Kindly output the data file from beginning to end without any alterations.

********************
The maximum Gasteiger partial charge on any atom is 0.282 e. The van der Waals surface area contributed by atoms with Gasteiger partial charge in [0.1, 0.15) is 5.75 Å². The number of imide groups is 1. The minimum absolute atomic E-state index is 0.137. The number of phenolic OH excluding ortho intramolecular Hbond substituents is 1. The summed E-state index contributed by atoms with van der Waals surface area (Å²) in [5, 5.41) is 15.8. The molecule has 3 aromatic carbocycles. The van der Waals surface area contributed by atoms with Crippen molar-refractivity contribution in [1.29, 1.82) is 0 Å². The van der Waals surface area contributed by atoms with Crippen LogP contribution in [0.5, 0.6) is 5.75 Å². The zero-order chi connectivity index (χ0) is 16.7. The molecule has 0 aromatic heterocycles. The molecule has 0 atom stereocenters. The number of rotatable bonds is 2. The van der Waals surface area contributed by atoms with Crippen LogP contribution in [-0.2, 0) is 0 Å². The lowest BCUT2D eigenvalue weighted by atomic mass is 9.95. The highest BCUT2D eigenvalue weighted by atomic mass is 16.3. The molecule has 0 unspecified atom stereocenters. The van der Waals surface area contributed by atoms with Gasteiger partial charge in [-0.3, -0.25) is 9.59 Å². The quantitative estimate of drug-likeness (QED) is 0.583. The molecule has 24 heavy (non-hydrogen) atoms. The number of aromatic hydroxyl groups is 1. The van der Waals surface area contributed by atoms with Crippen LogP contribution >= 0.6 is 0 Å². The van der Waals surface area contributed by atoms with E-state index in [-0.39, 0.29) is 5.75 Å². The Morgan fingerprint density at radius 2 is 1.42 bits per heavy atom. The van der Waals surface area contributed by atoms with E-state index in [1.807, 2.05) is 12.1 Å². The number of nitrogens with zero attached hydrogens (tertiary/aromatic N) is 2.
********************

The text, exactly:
The maximum Gasteiger partial charge on any atom is 0.282 e. The van der Waals surface area contributed by atoms with Gasteiger partial charge in [0.1, 0.15) is 5.75 Å². The number of imide groups is 1. The minimum absolute atomic E-state index is 0.137. The number of phenolic OH excluding ortho intramolecular Hbond substituents is 1. The summed E-state index contributed by atoms with van der Waals surface area (Å²) in [5, 5.41) is 15.8. The molecule has 3 aromatic carbocycles. The van der Waals surface area contributed by atoms with Crippen molar-refractivity contribution in [1.29, 1.82) is 0 Å². The van der Waals surface area contributed by atoms with Crippen LogP contribution in [0.5, 0.6) is 5.75 Å². The zero-order chi connectivity index (χ0) is 16.7. The molecule has 0 aromatic heterocycles. The molecule has 0 atom stereocenters. The number of rotatable bonds is 2. The van der Waals surface area contributed by atoms with Crippen LogP contribution in [-0.2, 0) is 0 Å². The lowest BCUT2D eigenvalue weighted by atomic mass is 9.95. The highest BCUT2D eigenvalue weighted by atomic mass is 16.3. The molecule has 0 unspecified atom stereocenters. The van der Waals surface area contributed by atoms with Gasteiger partial charge in [-0.3, -0.25) is 9.59 Å². The quantitative estimate of drug-likeness (QED) is 0.583. The molecule has 24 heavy (non-hydrogen) atoms. The number of aromatic hydroxyl groups is 1. The van der Waals surface area contributed by atoms with Crippen LogP contribution >= 0.6 is 0 Å². The van der Waals surface area contributed by atoms with E-state index in [-0.39, 0.29) is 5.75 Å². The Morgan fingerprint density at radius 2 is 1.42 bits per heavy atom. The van der Waals surface area contributed by atoms with E-state index in [1.807, 2.05) is 12.1 Å². The number of nitrogens with zero attached hydrogens (tertiary/aromatic N) is 2.